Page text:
1.2       Statement to the Problem

The problem with domestic savings in Nigeria has been long standing issues over time and has been debated and re-evaluated by policy makers (Noko, 2016). Three decades ago, Nigeria policy makers pursued a structural adjustment program which shifted emphasis from public sectors to private sectors. The goal was to encourage private domestic savings, private domestic investment and capital formation in order to enhance economic growth. In an attempt to achieve this goal, resources were diverted from current consumption and were invested in capital formation through privatization and commercialization of state enterprises. Diversion of resources from current consumption is called saving.

One worrisome aspect of the result of liberalization of the public sector in Nigeria is the extent of distress in the sector including high rate of unemployment. The literature is a replete account of the serious impacts of these crises on the economy, particularly as they affect the real sector. In spite of these, the distress syndrome remains inadequately detected and controlled (Ysuf, 1996; Uwakaeme, 2015). Amongst other things, savings serve as the main source of financing investment and related economic activities.

Igbatayo & Agbada (2012) noted that higher level of national savings leads to higher investment and consequently higher output. This is so because the level of savings determines the magnitude of capital accumulation. On the other hand, the magnitude of total earnings depends on the level of total output, thus output also determines the level of savings (capital accumulation) and investments by households and business.

Empirical works on saving and economic growth has confirmed the longrun relationship between savings and economic growth in the country. Anorou & Ahmad (2001) investigated the relationship between savings and economic growth in seven African countries, congo cote divoire, Ghana, Kenya, Nigeria, south Africa and Zambia and discovered an existing relationship between savings and economic growth. The inability to save for sustainable economic growth has become a serious challenging issues facing developing countries especially Nigeria.

This problem has become more complex in today’s world. In view of the stated research problem, the study broadly aimed at examining the impact of savings on Nigeria economic growth during and after structural adjustment program.

1.3       Research Questions

  • To what extent does savings impacted on Nigeria economic growth?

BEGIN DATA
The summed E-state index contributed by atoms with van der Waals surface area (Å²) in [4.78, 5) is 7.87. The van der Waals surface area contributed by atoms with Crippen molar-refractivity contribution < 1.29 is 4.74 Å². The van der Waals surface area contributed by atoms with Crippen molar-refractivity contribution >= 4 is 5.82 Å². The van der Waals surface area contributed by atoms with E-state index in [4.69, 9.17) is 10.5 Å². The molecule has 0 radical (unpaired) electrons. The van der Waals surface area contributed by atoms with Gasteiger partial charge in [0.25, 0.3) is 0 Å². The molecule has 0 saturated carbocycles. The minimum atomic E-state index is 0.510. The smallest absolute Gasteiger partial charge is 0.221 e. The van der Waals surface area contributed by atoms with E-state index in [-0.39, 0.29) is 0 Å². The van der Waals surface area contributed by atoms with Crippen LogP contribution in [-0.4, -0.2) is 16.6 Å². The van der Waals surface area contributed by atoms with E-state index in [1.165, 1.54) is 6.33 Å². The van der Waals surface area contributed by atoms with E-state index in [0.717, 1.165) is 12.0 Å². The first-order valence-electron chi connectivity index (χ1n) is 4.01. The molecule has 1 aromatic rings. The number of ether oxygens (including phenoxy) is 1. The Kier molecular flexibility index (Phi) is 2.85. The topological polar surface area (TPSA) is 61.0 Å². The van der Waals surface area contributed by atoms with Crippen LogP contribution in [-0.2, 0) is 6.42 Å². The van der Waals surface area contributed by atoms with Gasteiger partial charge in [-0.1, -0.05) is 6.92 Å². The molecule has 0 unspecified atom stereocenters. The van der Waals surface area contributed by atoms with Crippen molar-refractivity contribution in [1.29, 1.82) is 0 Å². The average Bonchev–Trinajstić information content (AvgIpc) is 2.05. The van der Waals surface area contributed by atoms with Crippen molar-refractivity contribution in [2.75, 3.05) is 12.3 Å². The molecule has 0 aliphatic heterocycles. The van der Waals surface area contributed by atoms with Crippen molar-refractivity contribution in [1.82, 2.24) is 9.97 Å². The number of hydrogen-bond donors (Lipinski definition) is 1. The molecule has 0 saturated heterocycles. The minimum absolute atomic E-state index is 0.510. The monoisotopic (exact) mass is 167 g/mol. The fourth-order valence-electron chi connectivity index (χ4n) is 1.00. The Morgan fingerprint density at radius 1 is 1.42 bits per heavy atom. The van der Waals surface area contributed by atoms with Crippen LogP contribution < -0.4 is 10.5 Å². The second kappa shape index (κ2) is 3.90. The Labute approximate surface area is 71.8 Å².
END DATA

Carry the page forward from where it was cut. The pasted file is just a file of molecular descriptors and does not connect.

• To what extent does long-run relationship exist between savings and Nigeria economic growth?
  • To determine if there is bidirectional relationship between economic growth and domestic savings in Nigeria.

1.4       Objectives of the study

The broad objective of the study is to empirically investigate the relationship between savings and Nigeria economic growth. Specifically the objectives of this study include to:

  • evaluate the impact of savings on Nigeria economic growth.
  • determine if there bidirectional relationship between savings and Nigeria economic growth.
  • examine the long-run relationship between savings and Nigeria economic growth.

1.5       Hypotheses of the study

  1. Ho: Domestic saving has no significant impact on Nigeria economic growth.
  2. Ho: Domestic saving has no bidirectional relationship with Nigeria economic growth.
  • Ho: Domestic saving has no long-run relationship with Nigeria economic growth.

1.6       Significance of the study

The role of saving (capital formation) in the growth part of a nation cannot be over emphasized. In analyzing the relationship existing between domestic savings and Nigeria economic growth, attempt will be made to evaluate the role of savings in investment that result into economic growth. The study is of great importance to policy makers, as findings base on the study will serve as a guide to making appropriate policy decisions draw conclusion on where to strengthen the effort of investors. It will form a measuring tool to access the efforts of the financial sector as well as government agencies in managing polices that affect savings positive in recent years.

It will also act as a source of information on various factors that can determine national savings. It is also of great importance to the government (CBN), business firms, investors, and households. The household stands to benefit from improved and robust financial system. Finally, the study will serve as an indispensable tool for students, the general public and should serve as a library resource for future researchers.

1.7       Scope and limitations of the Study

The study shall concern itself with the investigation of the relationship between savings and Nigeria economic growth and shall cover a sample period of 1981-2015.

In the course of carrying out this study, the researcher encountered some challenges.

  1. Finance: this is the major obstacle faced by researchers, access to good and qualitative materials are readily available to the researcher but at an exorbitant cost.
  2. Internet access: due to network fluctuation & failure, researcher finds it so difficult to get access to more materials.
  3. Availability of data: most of the information used is obtained basically from the Central Bank of Nigeria (CBN) and most time it is difficult to get adequate information from the financial institutions.

In spite of the above mentioned constraint, the researcher put in adequate effort to ensure that the result will be relevant and also serves the intended purpose.